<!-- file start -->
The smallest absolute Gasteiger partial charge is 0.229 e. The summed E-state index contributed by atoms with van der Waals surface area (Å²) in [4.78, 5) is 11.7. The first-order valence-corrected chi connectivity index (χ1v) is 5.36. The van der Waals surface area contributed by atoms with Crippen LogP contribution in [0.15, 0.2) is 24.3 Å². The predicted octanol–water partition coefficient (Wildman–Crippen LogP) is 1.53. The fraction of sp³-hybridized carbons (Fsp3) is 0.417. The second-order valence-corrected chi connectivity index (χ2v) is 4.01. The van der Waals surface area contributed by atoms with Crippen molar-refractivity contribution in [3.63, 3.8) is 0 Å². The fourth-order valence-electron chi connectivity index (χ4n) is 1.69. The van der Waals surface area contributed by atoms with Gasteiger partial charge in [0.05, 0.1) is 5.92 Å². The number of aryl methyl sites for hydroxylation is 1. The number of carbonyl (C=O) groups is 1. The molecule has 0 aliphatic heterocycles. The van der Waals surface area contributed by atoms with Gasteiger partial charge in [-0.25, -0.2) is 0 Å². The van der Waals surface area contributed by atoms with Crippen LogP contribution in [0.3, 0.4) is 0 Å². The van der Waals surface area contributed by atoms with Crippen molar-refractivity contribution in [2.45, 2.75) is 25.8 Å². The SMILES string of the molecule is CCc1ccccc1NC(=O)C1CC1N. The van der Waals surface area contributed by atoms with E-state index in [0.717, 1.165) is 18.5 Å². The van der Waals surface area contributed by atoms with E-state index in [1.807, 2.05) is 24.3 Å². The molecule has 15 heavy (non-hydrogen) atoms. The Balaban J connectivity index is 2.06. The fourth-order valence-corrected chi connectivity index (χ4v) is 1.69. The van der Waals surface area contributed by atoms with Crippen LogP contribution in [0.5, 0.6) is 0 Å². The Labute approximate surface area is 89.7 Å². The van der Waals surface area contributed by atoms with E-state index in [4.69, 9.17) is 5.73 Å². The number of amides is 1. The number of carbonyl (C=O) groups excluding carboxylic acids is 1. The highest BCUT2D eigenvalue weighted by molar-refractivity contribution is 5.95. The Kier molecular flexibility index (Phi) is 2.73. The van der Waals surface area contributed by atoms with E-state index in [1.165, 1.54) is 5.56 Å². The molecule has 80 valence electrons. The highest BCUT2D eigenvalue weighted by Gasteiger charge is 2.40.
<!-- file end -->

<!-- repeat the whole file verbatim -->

The smallest absolute Gasteiger partial charge is 0.229 e. The summed E-state index contributed by atoms with van der Waals surface area (Å²) in [4.78, 5) is 11.7. The first-order valence-corrected chi connectivity index (χ1v) is 5.36. The van der Waals surface area contributed by atoms with Crippen LogP contribution in [0.15, 0.2) is 24.3 Å². The predicted octanol–water partition coefficient (Wildman–Crippen LogP) is 1.53. The fraction of sp³-hybridized carbons (Fsp3) is 0.417. The second-order valence-corrected chi connectivity index (χ2v) is 4.01. The van der Waals surface area contributed by atoms with Crippen molar-refractivity contribution in [3.63, 3.8) is 0 Å². The fourth-order valence-electron chi connectivity index (χ4n) is 1.69. The van der Waals surface area contributed by atoms with Gasteiger partial charge in [0.05, 0.1) is 5.92 Å². The number of aryl methyl sites for hydroxylation is 1. The number of carbonyl (C=O) groups is 1. The molecule has 0 aliphatic heterocycles. The van der Waals surface area contributed by atoms with Gasteiger partial charge in [-0.25, -0.2) is 0 Å². The van der Waals surface area contributed by atoms with Crippen LogP contribution in [0.3, 0.4) is 0 Å². The van der Waals surface area contributed by atoms with Crippen molar-refractivity contribution in [2.45, 2.75) is 25.8 Å². The SMILES string of the molecule is CCc1ccccc1NC(=O)C1CC1N. The van der Waals surface area contributed by atoms with E-state index in [0.717, 1.165) is 18.5 Å². The van der Waals surface area contributed by atoms with E-state index in [1.807, 2.05) is 24.3 Å². The molecule has 15 heavy (non-hydrogen) atoms. The Balaban J connectivity index is 2.06. The fourth-order valence-corrected chi connectivity index (χ4v) is 1.69. The van der Waals surface area contributed by atoms with Crippen LogP contribution in [0.5, 0.6) is 0 Å². The Labute approximate surface area is 89.7 Å². The van der Waals surface area contributed by atoms with E-state index in [4.69, 9.17) is 5.73 Å². The number of amides is 1. The number of carbonyl (C=O) groups excluding carboxylic acids is 1. The highest BCUT2D eigenvalue weighted by molar-refractivity contribution is 5.95. The Kier molecular flexibility index (Phi) is 2.73. The van der Waals surface area contributed by atoms with E-state index in [1.165, 1.54) is 5.56 Å². The molecule has 80 valence electrons. The highest BCUT2D eigenvalue weighted by Gasteiger charge is 2.40.